Disappointment that a child is not perfect poses a threat to many parents’ egos and a challenge to their value system. This jolt to previous expectations can create reluctance to accept your child as a valuable, developing person.
Rejection is another reaction that parents experience. Rejection can be directed toward the child or toward the medical personnel or toward other family members. One of the more serious forms of rejection, and not that uncommon, is a “death wish” for the child—a feeling that many parents report at their deepest points of depression.
During this period of time when so many different feelings can flood the mind and heart, there is no way to measure how intensely a parent may experience this constellation of emotions. Not all parents go through these stages, but it is important for parents to identify with all of the potentially troublesome feelings that can arise, so that they will know that they are not alone. There are many constructive actions that you can take immediately, and there are many sources of help, communication, and reassurance.
Seek the Assistance of Another Parent—There was a parent who helped me. Twenty-two hours after my own child’s diagnosis, he made a statement that I have never forgotten: “You may not realize it today, but there may come a time in your life when you will find that having a daughter with a disability is a blessing.” I can remember being puzzled by these words, which were nonetheless an invaluable gift that lit the first light of hope for me. This parent spoke of hope for the future. He assured me that there would be programs, there would be progress, and there would be help of many kinds and from many sources. And he was the father of a boy with intellectual disabilities.
My first recommendation is to try to find another parent of a child with a disability, preferably one who has chosen to be a parent helper, and seek his or her assistance. All over the United States and over the world, there are parent-to-parent programs. (In Texas, try Texas Parent to Parent.)
Talk with Your Mate, Family, and Significant Others—Over the years, I have discovered that many parents don’t communicate their feelings regarding the problems their children have. One spouse is often concerned about not being a source of strength for the other mate. The more couples can communicate at difficult times like these, the greater their collective strength. Understand that you each approach your roles as parents differently. How you will feel and respond to this new challenge may not be the same. Try to explain to each other how you feel; try to understand when you don’t see things the same way.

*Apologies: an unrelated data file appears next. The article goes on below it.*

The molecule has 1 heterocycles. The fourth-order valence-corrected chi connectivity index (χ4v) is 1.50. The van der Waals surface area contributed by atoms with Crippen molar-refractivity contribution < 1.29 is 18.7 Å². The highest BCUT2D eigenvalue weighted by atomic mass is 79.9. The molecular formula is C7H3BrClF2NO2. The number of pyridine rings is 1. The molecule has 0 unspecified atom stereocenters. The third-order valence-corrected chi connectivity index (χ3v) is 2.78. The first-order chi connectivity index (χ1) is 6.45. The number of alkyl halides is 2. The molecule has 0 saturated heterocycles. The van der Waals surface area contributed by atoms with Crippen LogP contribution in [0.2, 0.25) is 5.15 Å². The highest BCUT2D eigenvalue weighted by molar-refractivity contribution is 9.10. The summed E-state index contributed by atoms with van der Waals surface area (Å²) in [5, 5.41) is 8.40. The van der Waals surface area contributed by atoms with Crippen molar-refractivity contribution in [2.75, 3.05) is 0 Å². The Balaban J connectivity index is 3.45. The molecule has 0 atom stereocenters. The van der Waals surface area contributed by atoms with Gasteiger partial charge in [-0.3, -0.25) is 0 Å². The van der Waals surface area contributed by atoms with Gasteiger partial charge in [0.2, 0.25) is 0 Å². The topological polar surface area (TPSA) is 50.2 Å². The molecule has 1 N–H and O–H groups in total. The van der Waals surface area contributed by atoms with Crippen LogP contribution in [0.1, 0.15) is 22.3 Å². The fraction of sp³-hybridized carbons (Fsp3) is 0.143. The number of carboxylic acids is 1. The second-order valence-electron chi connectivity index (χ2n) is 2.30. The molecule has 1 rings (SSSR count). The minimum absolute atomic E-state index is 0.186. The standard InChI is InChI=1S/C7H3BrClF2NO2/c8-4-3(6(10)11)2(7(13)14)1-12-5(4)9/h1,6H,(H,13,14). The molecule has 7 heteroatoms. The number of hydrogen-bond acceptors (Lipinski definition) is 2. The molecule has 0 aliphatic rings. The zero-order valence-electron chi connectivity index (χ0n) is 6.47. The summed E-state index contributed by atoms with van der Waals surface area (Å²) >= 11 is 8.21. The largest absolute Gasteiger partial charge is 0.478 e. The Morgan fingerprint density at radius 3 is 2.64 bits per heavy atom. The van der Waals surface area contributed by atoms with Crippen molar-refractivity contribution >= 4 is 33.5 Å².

If there are other children, talk with them, too. Be aware of their needs. If you are not emotionally capable of talking with your children or seeing to their emotional needs at this time, identify others within your family structure who can establish a special communicative bond with them. Talk with significant others in your life—your best friend, your own parents. For many people, the temptation to close up emotionally is great at this point, but it can be so beneficial to have reliable friends and relatives who can help to carry the emotional burden.
Rely on Positive Sources in Your Life—One positive source of strength and wisdom might be your minister, priest, or rabbi. Another may be a good friend or a counselor. Go to those who have been a strength before in your life. Find the new sources that you need now.
A very fine counselor once gave me a recipe for living through a crisis: “Each morning, when you arise, recognize your powerlessness over the situation at hand, turn this problem over to God, as you understand Him, and begin your day.”
Whenever your feelings are painful, you must reach out and contact someone. Call or write or get into your car and contact a real person who will talk with you and share that pain. Pain divided is not nearly so hard to bear as is pain in isolation. Sometimes professional counseling is warranted; if you feel that this might help you, do not be reluctant to seek this avenue of assistance.
Learn the Terminology—When you are introduced to new terminology, you should not be hesitant to ask what it means. Whenever someone uses a word that you don’t understand, stop the conversation for a minute and ask the person to explain the word. (Also see Understanding a Diagnosis and Medical Terms)
Seek Information—Some parents seek virtually “tons” of information; others are not so persistent. The important thing is that you request accurate information. Don’t be afraid to ask questions, because asking questions will be your first step in beginning to understand more about your child.
Learning how to formulate questions is an art that will make life a lot easier for you in the future. A good method is to write down your questions before entering appointments or meetings, and to write down further questions as you think of them during the meeting. Get written copies of all documentation from physicians, teachers, and therapists regarding your child. It is a good idea to buy a three-ring notebook in which to save all information that is given to you. In the future, there will be many uses for information that you have recorded and filed; keep it in a safe place. Again, remember always to ask for copies of evaluations, diagnostic reports, and progress reports. If you are not a naturally organized person, just get a box and throw all the paperwork in it. Then when you really need it, it will be there. (Also see How to Organize Your Child’s Medical Information.)